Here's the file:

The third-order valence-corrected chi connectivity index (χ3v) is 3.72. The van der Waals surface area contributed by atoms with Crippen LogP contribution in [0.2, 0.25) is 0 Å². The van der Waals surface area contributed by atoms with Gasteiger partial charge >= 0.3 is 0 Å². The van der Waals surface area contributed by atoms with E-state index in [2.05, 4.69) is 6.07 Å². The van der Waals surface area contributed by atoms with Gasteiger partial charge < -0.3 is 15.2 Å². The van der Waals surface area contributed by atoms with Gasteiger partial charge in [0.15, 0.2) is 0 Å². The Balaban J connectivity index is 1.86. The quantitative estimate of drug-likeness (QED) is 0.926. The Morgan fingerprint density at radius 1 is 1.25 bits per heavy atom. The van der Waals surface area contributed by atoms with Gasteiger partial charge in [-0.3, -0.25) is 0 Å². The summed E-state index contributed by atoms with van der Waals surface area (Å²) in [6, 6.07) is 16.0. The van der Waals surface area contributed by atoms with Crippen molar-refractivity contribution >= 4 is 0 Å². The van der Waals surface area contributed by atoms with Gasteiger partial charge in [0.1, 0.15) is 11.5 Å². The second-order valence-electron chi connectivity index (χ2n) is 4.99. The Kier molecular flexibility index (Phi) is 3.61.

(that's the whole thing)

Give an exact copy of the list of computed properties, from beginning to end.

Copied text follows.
The third-order valence-corrected chi connectivity index (χ3v) is 3.72. The van der Waals surface area contributed by atoms with Crippen LogP contribution in [0.2, 0.25) is 0 Å². The van der Waals surface area contributed by atoms with Gasteiger partial charge >= 0.3 is 0 Å². The van der Waals surface area contributed by atoms with E-state index in [2.05, 4.69) is 6.07 Å². The van der Waals surface area contributed by atoms with Gasteiger partial charge < -0.3 is 15.2 Å². The van der Waals surface area contributed by atoms with Gasteiger partial charge in [0.15, 0.2) is 0 Å². The Balaban J connectivity index is 1.86. The quantitative estimate of drug-likeness (QED) is 0.926. The Morgan fingerprint density at radius 1 is 1.25 bits per heavy atom. The van der Waals surface area contributed by atoms with Gasteiger partial charge in [-0.3, -0.25) is 0 Å². The summed E-state index contributed by atoms with van der Waals surface area (Å²) in [6, 6.07) is 16.0. The van der Waals surface area contributed by atoms with Crippen molar-refractivity contribution >= 4 is 0 Å². The van der Waals surface area contributed by atoms with Gasteiger partial charge in [0.1, 0.15) is 11.5 Å². The second-order valence-electron chi connectivity index (χ2n) is 4.99. The Kier molecular flexibility index (Phi) is 3.61.